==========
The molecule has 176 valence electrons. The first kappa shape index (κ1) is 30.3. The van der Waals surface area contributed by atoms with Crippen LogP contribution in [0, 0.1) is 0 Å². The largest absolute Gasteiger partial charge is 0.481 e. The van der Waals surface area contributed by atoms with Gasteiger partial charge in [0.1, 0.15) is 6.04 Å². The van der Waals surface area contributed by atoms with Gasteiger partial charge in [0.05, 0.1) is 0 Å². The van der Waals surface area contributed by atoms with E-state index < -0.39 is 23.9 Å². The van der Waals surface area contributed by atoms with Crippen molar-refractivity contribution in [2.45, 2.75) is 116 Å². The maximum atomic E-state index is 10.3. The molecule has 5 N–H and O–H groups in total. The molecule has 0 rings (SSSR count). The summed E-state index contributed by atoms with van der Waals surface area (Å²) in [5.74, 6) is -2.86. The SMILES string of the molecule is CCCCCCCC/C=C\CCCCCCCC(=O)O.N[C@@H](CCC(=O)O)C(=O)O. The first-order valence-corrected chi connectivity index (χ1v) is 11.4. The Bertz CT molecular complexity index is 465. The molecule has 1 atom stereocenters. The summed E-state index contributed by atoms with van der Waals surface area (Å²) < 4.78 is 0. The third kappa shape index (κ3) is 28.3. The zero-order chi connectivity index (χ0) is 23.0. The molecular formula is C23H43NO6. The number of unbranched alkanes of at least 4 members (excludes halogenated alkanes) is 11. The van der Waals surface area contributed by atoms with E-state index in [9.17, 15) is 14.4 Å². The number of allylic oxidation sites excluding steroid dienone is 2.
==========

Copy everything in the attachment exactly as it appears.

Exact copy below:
The molecule has 176 valence electrons. The first kappa shape index (κ1) is 30.3. The van der Waals surface area contributed by atoms with Crippen LogP contribution in [0, 0.1) is 0 Å². The largest absolute Gasteiger partial charge is 0.481 e. The van der Waals surface area contributed by atoms with Gasteiger partial charge in [0.1, 0.15) is 6.04 Å². The van der Waals surface area contributed by atoms with Gasteiger partial charge in [0.05, 0.1) is 0 Å². The van der Waals surface area contributed by atoms with E-state index < -0.39 is 23.9 Å². The van der Waals surface area contributed by atoms with Crippen molar-refractivity contribution in [2.45, 2.75) is 116 Å². The maximum atomic E-state index is 10.3. The molecule has 5 N–H and O–H groups in total. The molecule has 0 rings (SSSR count). The summed E-state index contributed by atoms with van der Waals surface area (Å²) in [5.74, 6) is -2.86. The SMILES string of the molecule is CCCCCCCC/C=C\CCCCCCCC(=O)O.N[C@@H](CCC(=O)O)C(=O)O. The first-order valence-corrected chi connectivity index (χ1v) is 11.4. The Bertz CT molecular complexity index is 465. The molecule has 1 atom stereocenters. The summed E-state index contributed by atoms with van der Waals surface area (Å²) < 4.78 is 0. The third kappa shape index (κ3) is 28.3. The zero-order chi connectivity index (χ0) is 23.0. The molecular formula is C23H43NO6. The number of unbranched alkanes of at least 4 members (excludes halogenated alkanes) is 11. The van der Waals surface area contributed by atoms with E-state index in [9.17, 15) is 14.4 Å². The number of allylic oxidation sites excluding steroid dienone is 2.